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How Much Should a Private Event Planner Charge Per Hour?

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Event planners can charge varying rates for their services, depending on their qualifications and ability to complete tasks to each client's expectation. Private coordinators plan, arrange and confirm every detail of a party, event or similar occasion. They must confer with vendors and service providers, verify venues or locations for events and keep track of all the assorted details. Comparing a specific planner's experience to the average requirements can help determine the amount he should charge per hour.

Consider Location

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The Bureau of Labor Statistics reports that event planners earn a median hourly wage of $21.76 as of May 2010. The lowest-paid event coordinators make an average wage of $15.08 per hour in South Dakota, and the highest-paid professionals garner an hourly median rate of $32.27 in the District of Columbia. Notably, these salaries reflect the earnings of private planners as well as those employed by a company. Experienced private coordinators often charge more than an establishment would, as they take sole financial responsibility for their accounts. Inexperienced private planners tend to make less than business rates while they attempt to establish themselves and build a customer base. Private professionals with an education, experience, and employable qualities should charge close to their local regional average with an increase for gaining certification or for each year of successful event planning.

Confirm Qualities

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An individual's personal qualities can make or break her salary. Clients seek someone who will ensure their complete satisfaction while maintaining a professional composure. Ideal event planners should possess natural interpersonal, organizational and problem-solving skills. They should have thorough computer knowledge and negotiation abilities. Most importantly, well-paid private planners exhibit clear and concise communication and customer service skills.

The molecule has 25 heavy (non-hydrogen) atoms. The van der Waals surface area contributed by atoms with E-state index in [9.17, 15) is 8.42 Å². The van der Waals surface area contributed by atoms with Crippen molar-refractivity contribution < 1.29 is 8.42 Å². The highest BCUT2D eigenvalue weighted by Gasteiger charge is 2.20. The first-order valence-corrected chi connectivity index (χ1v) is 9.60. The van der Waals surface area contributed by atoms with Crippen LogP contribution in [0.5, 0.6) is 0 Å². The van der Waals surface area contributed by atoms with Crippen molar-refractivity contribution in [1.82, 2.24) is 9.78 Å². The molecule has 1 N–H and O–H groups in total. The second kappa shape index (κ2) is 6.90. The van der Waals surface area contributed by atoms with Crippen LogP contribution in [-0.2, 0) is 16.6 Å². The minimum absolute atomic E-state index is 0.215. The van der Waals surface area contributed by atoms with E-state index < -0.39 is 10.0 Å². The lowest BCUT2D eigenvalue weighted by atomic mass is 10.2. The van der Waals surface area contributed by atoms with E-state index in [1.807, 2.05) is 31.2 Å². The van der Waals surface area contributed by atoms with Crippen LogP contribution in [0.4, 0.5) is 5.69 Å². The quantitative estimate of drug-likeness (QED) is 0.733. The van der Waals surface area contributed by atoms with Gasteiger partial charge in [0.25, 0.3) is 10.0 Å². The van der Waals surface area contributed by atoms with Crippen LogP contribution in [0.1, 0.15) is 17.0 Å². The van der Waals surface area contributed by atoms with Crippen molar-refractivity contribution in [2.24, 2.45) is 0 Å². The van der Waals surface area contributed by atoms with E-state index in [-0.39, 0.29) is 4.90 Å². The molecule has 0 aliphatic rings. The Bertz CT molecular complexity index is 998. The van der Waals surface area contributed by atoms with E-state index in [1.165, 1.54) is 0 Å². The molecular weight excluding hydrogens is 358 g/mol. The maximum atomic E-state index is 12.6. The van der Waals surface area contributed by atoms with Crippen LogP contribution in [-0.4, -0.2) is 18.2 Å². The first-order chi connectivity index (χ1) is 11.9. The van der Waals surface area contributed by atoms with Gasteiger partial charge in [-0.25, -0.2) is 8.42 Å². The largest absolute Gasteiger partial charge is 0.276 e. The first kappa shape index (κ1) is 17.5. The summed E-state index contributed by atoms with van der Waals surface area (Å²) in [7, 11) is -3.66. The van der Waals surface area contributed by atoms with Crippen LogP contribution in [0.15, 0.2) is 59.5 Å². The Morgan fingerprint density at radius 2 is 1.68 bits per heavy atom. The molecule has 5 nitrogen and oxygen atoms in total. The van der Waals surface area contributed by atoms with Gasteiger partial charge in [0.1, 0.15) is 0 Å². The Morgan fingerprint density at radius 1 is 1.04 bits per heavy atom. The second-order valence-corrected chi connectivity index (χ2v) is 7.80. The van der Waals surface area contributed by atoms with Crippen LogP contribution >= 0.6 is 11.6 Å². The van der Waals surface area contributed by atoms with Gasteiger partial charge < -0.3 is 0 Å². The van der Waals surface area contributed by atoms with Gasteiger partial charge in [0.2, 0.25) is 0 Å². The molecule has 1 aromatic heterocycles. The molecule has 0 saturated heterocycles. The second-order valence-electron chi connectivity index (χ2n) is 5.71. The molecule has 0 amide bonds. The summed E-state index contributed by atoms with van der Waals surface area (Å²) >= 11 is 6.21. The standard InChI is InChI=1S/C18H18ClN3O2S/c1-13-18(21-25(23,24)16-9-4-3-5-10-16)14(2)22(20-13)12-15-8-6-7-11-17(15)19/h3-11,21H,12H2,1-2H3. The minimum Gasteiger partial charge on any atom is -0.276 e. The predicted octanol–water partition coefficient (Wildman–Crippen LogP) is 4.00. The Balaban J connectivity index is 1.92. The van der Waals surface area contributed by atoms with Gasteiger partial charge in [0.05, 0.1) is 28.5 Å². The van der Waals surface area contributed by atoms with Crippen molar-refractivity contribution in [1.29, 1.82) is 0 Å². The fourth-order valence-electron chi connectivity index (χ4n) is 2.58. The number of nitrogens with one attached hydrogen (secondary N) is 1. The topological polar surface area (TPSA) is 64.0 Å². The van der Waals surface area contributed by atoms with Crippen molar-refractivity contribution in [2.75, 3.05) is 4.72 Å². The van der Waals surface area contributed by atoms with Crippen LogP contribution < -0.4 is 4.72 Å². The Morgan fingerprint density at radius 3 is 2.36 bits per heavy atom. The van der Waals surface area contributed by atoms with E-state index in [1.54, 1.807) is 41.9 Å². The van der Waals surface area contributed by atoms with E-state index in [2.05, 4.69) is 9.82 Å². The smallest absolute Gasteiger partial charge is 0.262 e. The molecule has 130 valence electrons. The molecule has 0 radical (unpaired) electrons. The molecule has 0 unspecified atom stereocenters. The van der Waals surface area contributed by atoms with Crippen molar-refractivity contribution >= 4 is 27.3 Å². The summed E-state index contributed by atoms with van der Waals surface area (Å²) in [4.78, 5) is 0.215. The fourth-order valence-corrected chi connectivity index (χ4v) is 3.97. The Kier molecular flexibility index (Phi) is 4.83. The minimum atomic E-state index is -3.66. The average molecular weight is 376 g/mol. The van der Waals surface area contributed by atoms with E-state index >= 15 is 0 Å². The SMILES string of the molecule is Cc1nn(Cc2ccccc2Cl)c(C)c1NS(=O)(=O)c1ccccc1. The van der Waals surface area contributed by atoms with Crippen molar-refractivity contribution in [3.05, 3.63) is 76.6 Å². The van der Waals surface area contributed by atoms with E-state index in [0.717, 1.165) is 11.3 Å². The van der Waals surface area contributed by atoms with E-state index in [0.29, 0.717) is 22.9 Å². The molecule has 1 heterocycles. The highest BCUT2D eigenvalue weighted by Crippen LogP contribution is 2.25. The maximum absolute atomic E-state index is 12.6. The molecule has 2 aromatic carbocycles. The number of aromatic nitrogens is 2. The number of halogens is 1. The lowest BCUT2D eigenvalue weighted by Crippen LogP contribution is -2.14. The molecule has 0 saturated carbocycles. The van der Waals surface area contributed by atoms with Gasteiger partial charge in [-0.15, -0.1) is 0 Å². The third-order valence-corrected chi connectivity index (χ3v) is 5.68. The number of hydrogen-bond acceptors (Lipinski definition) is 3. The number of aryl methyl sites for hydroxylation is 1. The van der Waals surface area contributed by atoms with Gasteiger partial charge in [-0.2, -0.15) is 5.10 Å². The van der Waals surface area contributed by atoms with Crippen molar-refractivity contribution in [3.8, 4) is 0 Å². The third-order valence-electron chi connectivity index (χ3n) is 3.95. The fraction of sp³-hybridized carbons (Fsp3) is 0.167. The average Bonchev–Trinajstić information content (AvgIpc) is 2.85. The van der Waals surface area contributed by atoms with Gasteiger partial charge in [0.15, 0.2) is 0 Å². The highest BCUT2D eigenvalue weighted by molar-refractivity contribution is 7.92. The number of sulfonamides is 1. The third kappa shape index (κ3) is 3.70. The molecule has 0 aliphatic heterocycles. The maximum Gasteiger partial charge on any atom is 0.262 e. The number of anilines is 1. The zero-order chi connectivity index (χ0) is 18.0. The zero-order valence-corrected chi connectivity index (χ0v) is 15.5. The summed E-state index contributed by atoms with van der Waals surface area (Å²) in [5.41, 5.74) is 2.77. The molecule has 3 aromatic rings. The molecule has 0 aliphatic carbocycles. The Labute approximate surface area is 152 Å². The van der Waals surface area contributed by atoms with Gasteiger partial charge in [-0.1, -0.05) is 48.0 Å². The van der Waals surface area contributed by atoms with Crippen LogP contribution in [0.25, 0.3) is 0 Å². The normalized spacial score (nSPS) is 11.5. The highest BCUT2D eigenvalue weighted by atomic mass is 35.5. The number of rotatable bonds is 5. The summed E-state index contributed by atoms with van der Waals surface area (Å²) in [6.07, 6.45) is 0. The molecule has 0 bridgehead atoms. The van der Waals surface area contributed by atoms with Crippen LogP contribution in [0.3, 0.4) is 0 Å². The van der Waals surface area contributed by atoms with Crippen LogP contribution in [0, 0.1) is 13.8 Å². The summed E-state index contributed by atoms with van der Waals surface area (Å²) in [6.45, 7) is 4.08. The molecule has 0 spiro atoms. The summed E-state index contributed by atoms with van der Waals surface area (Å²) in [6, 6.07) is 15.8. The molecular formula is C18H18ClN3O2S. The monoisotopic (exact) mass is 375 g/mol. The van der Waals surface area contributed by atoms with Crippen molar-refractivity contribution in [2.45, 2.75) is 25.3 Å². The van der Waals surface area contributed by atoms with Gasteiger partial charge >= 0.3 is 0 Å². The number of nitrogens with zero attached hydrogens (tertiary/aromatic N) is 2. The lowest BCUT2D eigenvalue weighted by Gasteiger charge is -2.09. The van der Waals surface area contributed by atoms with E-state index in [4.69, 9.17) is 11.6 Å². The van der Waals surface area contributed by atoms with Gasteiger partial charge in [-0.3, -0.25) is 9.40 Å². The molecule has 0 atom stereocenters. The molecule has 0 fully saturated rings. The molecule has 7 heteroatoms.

Factor in Experience

As meeting, convention and event planners take on more responsibilities, companies have started increasingly requiring applicants to hold a minimum of a bachelor's degree. Additionally, internships or prior experience in successful wedding, party or event planning may constitute a higher hourly rate. Proven experience interacting with clients, inspecting potential venues, soliciting bids from providers, coordinating services or monitoring activities on the day of the planned event should be grounds for a more expensive coordinator.

Bonus Points for Certifications

There are two optional certification courses event planners can take that may qualify them to receive better pay. The Convention Industry Council provides credentials for Certified Meeting Professionals, while the Society of Government Meeting Professionals certifies successful students to professionals at conducting government meetings. Successful completion of either program shows many aspects of a coordinator to his potential employer, often generating a larger income.